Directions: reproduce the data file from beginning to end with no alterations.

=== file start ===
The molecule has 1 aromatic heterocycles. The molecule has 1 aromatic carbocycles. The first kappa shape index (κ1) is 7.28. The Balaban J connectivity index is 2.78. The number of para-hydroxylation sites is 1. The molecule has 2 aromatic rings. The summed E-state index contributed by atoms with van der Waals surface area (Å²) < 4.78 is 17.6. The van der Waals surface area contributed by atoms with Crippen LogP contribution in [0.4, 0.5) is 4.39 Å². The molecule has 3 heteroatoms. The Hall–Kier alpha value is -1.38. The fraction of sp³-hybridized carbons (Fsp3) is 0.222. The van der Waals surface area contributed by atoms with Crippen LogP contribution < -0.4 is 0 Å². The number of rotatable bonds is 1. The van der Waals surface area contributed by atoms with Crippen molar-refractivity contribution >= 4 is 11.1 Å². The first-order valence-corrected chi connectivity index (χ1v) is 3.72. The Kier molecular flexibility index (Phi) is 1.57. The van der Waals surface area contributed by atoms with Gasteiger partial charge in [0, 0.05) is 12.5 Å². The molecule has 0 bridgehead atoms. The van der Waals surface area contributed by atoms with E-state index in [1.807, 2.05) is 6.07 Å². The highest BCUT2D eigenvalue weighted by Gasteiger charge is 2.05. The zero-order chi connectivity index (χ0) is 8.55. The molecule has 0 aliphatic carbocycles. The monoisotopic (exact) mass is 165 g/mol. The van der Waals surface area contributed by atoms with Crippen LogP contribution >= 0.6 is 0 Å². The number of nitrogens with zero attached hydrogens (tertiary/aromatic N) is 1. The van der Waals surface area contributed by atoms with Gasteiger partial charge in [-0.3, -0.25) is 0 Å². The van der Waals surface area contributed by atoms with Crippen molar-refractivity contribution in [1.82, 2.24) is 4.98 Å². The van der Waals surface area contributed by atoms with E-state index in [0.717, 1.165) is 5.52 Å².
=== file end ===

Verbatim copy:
The molecule has 1 aromatic heterocycles. The molecule has 1 aromatic carbocycles. The first kappa shape index (κ1) is 7.28. The Balaban J connectivity index is 2.78. The number of para-hydroxylation sites is 1. The molecule has 2 aromatic rings. The summed E-state index contributed by atoms with van der Waals surface area (Å²) < 4.78 is 17.6. The van der Waals surface area contributed by atoms with Crippen LogP contribution in [0.4, 0.5) is 4.39 Å². The molecule has 3 heteroatoms. The Hall–Kier alpha value is -1.38. The fraction of sp³-hybridized carbons (Fsp3) is 0.222. The van der Waals surface area contributed by atoms with Crippen LogP contribution < -0.4 is 0 Å². The number of rotatable bonds is 1. The van der Waals surface area contributed by atoms with Crippen molar-refractivity contribution >= 4 is 11.1 Å². The first-order valence-corrected chi connectivity index (χ1v) is 3.72. The Kier molecular flexibility index (Phi) is 1.57. The van der Waals surface area contributed by atoms with Gasteiger partial charge in [0, 0.05) is 12.5 Å². The molecule has 0 bridgehead atoms. The van der Waals surface area contributed by atoms with E-state index in [1.807, 2.05) is 6.07 Å². The highest BCUT2D eigenvalue weighted by Gasteiger charge is 2.05. The zero-order chi connectivity index (χ0) is 8.55. The molecule has 0 aliphatic carbocycles. The monoisotopic (exact) mass is 165 g/mol. The van der Waals surface area contributed by atoms with Crippen LogP contribution >= 0.6 is 0 Å². The number of nitrogens with zero attached hydrogens (tertiary/aromatic N) is 1. The van der Waals surface area contributed by atoms with Gasteiger partial charge in [-0.3, -0.25) is 0 Å². The van der Waals surface area contributed by atoms with Crippen molar-refractivity contribution in [1.82, 2.24) is 4.98 Å². The van der Waals surface area contributed by atoms with E-state index in [0.717, 1.165) is 5.52 Å².